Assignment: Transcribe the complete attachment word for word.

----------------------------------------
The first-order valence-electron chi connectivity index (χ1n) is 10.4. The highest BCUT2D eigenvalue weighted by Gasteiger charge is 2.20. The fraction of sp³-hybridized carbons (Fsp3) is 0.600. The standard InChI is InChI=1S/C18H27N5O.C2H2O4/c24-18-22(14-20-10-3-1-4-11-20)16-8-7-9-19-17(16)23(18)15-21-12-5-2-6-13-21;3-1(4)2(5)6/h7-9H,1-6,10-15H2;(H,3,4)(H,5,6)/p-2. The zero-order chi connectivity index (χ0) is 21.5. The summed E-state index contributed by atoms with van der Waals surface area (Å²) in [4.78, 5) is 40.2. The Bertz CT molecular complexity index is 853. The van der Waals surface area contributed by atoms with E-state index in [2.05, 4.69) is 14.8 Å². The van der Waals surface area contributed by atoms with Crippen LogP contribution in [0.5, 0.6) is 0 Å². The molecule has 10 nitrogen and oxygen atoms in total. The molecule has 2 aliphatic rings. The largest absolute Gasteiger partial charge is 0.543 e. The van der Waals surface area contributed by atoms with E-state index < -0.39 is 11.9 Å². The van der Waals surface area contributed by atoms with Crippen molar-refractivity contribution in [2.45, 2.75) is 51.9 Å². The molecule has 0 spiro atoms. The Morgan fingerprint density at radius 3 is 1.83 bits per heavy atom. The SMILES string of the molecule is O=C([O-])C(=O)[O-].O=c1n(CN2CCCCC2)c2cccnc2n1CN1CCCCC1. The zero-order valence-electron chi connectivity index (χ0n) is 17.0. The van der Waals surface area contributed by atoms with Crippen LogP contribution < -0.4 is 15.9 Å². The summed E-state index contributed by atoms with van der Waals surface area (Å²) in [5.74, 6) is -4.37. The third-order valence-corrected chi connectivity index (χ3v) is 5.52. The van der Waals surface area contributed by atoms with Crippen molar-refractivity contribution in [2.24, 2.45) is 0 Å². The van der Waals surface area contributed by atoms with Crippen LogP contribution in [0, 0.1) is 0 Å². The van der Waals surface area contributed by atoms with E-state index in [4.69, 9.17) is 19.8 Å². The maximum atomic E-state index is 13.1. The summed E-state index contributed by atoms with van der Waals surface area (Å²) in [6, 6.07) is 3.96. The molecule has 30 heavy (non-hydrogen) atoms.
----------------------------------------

The first-order valence-electron chi connectivity index (χ1n) is 10.4. The highest BCUT2D eigenvalue weighted by Gasteiger charge is 2.20. The fraction of sp³-hybridized carbons (Fsp3) is 0.600. The standard InChI is InChI=1S/C18H27N5O.C2H2O4/c24-18-22(14-20-10-3-1-4-11-20)16-8-7-9-19-17(16)23(18)15-21-12-5-2-6-13-21;3-1(4)2(5)6/h7-9H,1-6,10-15H2;(H,3,4)(H,5,6)/p-2. The zero-order chi connectivity index (χ0) is 21.5. The summed E-state index contributed by atoms with van der Waals surface area (Å²) in [4.78, 5) is 40.2. The Bertz CT molecular complexity index is 853. The van der Waals surface area contributed by atoms with E-state index in [2.05, 4.69) is 14.8 Å². The van der Waals surface area contributed by atoms with Crippen LogP contribution in [0.5, 0.6) is 0 Å². The molecule has 10 nitrogen and oxygen atoms in total. The molecule has 2 aliphatic rings. The largest absolute Gasteiger partial charge is 0.543 e. The van der Waals surface area contributed by atoms with E-state index < -0.39 is 11.9 Å². The van der Waals surface area contributed by atoms with Crippen molar-refractivity contribution in [2.45, 2.75) is 51.9 Å². The molecule has 0 spiro atoms. The Morgan fingerprint density at radius 3 is 1.83 bits per heavy atom. The SMILES string of the molecule is O=C([O-])C(=O)[O-].O=c1n(CN2CCCCC2)c2cccnc2n1CN1CCCCC1. The zero-order valence-electron chi connectivity index (χ0n) is 17.0. The van der Waals surface area contributed by atoms with Crippen LogP contribution < -0.4 is 15.9 Å². The summed E-state index contributed by atoms with van der Waals surface area (Å²) in [5.74, 6) is -4.37. The third-order valence-corrected chi connectivity index (χ3v) is 5.52. The van der Waals surface area contributed by atoms with Crippen molar-refractivity contribution in [2.24, 2.45) is 0 Å². The van der Waals surface area contributed by atoms with Crippen LogP contribution in [0, 0.1) is 0 Å². The van der Waals surface area contributed by atoms with E-state index in [4.69, 9.17) is 19.8 Å². The maximum atomic E-state index is 13.1. The summed E-state index contributed by atoms with van der Waals surface area (Å²) in [6, 6.07) is 3.96. The molecule has 30 heavy (non-hydrogen) atoms.